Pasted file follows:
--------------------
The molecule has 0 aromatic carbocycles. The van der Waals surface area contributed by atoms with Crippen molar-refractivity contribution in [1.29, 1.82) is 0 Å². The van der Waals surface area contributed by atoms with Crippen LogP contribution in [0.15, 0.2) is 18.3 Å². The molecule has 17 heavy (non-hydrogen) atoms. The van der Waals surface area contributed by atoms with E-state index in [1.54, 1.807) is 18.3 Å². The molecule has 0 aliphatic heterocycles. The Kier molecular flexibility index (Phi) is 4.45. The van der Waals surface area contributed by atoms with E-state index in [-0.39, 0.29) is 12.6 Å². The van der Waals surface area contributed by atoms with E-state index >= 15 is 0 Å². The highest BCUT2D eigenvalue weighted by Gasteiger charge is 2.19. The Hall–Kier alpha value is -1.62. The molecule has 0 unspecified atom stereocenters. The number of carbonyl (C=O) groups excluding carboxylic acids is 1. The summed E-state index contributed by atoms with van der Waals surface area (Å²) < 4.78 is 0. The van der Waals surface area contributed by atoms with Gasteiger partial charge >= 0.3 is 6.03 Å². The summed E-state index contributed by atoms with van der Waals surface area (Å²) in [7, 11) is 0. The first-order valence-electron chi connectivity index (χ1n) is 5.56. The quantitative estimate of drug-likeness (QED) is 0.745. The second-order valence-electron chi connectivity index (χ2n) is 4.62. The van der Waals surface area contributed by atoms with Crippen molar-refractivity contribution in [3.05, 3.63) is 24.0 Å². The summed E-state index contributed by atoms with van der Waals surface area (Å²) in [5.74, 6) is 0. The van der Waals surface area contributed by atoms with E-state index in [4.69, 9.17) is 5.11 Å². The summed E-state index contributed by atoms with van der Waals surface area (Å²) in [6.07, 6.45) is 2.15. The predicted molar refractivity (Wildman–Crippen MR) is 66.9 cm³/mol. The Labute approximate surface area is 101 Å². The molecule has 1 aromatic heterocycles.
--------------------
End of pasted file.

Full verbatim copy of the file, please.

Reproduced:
The molecule has 0 aromatic carbocycles. The van der Waals surface area contributed by atoms with Crippen molar-refractivity contribution in [1.29, 1.82) is 0 Å². The van der Waals surface area contributed by atoms with Crippen LogP contribution in [0.15, 0.2) is 18.3 Å². The molecule has 17 heavy (non-hydrogen) atoms. The van der Waals surface area contributed by atoms with E-state index in [1.54, 1.807) is 18.3 Å². The molecule has 0 aliphatic heterocycles. The Kier molecular flexibility index (Phi) is 4.45. The van der Waals surface area contributed by atoms with E-state index in [-0.39, 0.29) is 12.6 Å². The van der Waals surface area contributed by atoms with E-state index >= 15 is 0 Å². The highest BCUT2D eigenvalue weighted by Gasteiger charge is 2.19. The Hall–Kier alpha value is -1.62. The molecule has 0 unspecified atom stereocenters. The number of carbonyl (C=O) groups excluding carboxylic acids is 1. The summed E-state index contributed by atoms with van der Waals surface area (Å²) < 4.78 is 0. The van der Waals surface area contributed by atoms with Gasteiger partial charge >= 0.3 is 6.03 Å². The summed E-state index contributed by atoms with van der Waals surface area (Å²) in [7, 11) is 0. The first-order valence-electron chi connectivity index (χ1n) is 5.56. The quantitative estimate of drug-likeness (QED) is 0.745. The second-order valence-electron chi connectivity index (χ2n) is 4.62. The van der Waals surface area contributed by atoms with Crippen molar-refractivity contribution in [3.05, 3.63) is 24.0 Å². The summed E-state index contributed by atoms with van der Waals surface area (Å²) in [5.74, 6) is 0. The van der Waals surface area contributed by atoms with E-state index in [4.69, 9.17) is 5.11 Å². The summed E-state index contributed by atoms with van der Waals surface area (Å²) in [6.07, 6.45) is 2.15. The predicted molar refractivity (Wildman–Crippen MR) is 66.9 cm³/mol. The Labute approximate surface area is 101 Å². The molecule has 1 aromatic heterocycles.